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Editorials

Public Works: It’s Long Past Time to Reinvest in America

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“USA Work Program WPA” by an unknown artist in 1936. From the US National Archives.

(Editorial) We are now into a sixth year of high unemployment and poor economic performance. We have tried continuous monetary easing here in the US, and it failed to recover our economy (see chart below comparing US output in blue with its potential in red). In Europe, they are trying to increase economic competitiveness by reducing government deficits – austerity, and it is failing miserably. Japan has now suffered through two “lost” decades in terms of economic performance. It is long past time to do what everyone knows finally ended the Great Depression of the 1930s: spend federal government dollars on a very large scale – similar to levels spent during a major war.

NGDPpotAs our infrastructure crumbles – much of it originally built by public works projects way back in the 1930s, and business won’t invest and deliver full employment, there is one policy option that gets shortchanged: federal government spending in order to bring US economic performance up to its potential. It will serve to push the blue line in the chart up to the red line, thereby achieving our economic potential. The longer we wait to adopt this solution, the longer we will continue to live in a world of unnecessarily limited prosperity.

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WPA poster in 1940.

A report prepared at the close of the Works Progress Administration (WPA), one of several public works programs during the 1930s, states that over 8 million people received jobs through the projects managed by the WPA – giving support to nearly a quarter of American families at some time during its existence. The WPA’s projects didn’t just help those who needed a job, it also helped to build up a public infrastructure that allowed for post-war prosperity. As this infrastructure now crumbles right before our eyes, and we know that millions are out of work, public works programs could again offer much benefit to the country.

Other circumstances support adopting a large-scale public works program, too. One is that business currently fails to adequately invest in new technologies necessary to conserve the environment for future generations. If we want to pass on a planet to our children and grandchildren that they can live on and enjoy, many new technologies will have to be developed – unless we want them to live in a world with a lot less material goods. Public works projects could be specifically designed to both conserve the natural environment and research new environmentally-friendly technologies.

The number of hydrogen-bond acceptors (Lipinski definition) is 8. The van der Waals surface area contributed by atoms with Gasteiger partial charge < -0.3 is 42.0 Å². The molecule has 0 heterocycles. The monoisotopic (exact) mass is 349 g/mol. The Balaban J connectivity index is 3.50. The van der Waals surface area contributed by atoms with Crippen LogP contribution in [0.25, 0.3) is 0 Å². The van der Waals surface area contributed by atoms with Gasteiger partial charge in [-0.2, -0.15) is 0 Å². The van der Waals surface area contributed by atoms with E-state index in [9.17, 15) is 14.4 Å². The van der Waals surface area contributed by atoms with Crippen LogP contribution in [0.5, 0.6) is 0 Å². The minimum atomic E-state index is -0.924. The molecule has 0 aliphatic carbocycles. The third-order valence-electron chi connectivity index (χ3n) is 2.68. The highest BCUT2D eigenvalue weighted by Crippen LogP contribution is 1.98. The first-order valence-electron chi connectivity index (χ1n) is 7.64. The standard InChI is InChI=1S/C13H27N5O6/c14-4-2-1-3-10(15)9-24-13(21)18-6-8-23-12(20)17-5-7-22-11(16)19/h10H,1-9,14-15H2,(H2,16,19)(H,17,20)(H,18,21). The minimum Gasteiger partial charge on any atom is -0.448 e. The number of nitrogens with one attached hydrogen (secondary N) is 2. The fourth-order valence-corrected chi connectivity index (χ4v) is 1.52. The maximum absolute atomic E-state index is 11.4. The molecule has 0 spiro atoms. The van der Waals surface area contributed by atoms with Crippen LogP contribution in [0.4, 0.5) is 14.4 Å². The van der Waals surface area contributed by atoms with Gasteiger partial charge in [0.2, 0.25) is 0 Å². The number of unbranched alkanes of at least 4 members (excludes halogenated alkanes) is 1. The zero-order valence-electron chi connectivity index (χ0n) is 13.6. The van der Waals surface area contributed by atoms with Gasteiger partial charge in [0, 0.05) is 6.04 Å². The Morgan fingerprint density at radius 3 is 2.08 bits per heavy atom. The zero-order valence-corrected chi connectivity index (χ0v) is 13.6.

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Photo: “Fort Peck Dam (Montana) spillway construction” by the US Army Corps of Engineers.

Another circumstance that favors implementation of large-scale public works is the rising number of veterans with recent wartime experience, many of whom are unemployed. Possessing organizational talents and a can-do attitude, military veterans are a resource that is underemployed by the US economy. If the public works program of the 1930s is used as a template, then the military could serve as an on-the-ground organizer for many projects, making veterans with their military experience a natural fit. This might provide an additional benefit by helping some veterans with their transition to civilian life.

Opponents of public works programs say that a large-scale public works program is not fiscally responsible. While many of these opponents preach market solutions, currently the market forecasts no serious problem for the federal government to pay its debt. Because interest rates are so low right now, the long-term costs to finance public works for the federal government is actually very cheap.

Opponents will also say that government cannot operate efficiently, but in the face of business failure, there is no other economic actor with command over the necessary resources to act. Opponents will say further that government corrupts the market, but does anyone reading today’s business or financial news believe that markets are not already corrupted?

There is one reason opponents of public works have that is not mentioned in polite society: the income redistribution effects of government spending. Because income is very unequal in the US, funding for our federal government through income taxes comes largely from a very small, but very wealthy, minority. Any rise in government debt is regarded by many among this wealthy minority as a future claim on its income and wealth. This view is very shortsighted when it comes to economic recovery, however, because a long-term effect from pushing the economy back to both full employment and its potential output will be more government revenue at the current tax rates.

In the US, we’ve tried an interventionist monetary policy like none we’ve ever tried before. In Europe, countries have drastically slashed their government deficits in hopes of spurring economic growth though improved competitiveness. Both of these strategies failed to deliver either full employment or economic performance that reaches its potential. It’s time to try a true and tested method of restoring prosperity: large deficit spending by the federal government. Workers and their families should demand from politicians immediate implementation of a large-scale public works program to finally bring full economic recovery from the recession of 2008-9. The alternative is more of the same: poor economic performance and inefficient use of labor – college graduates working as baristas and unemployed high-school graduates.

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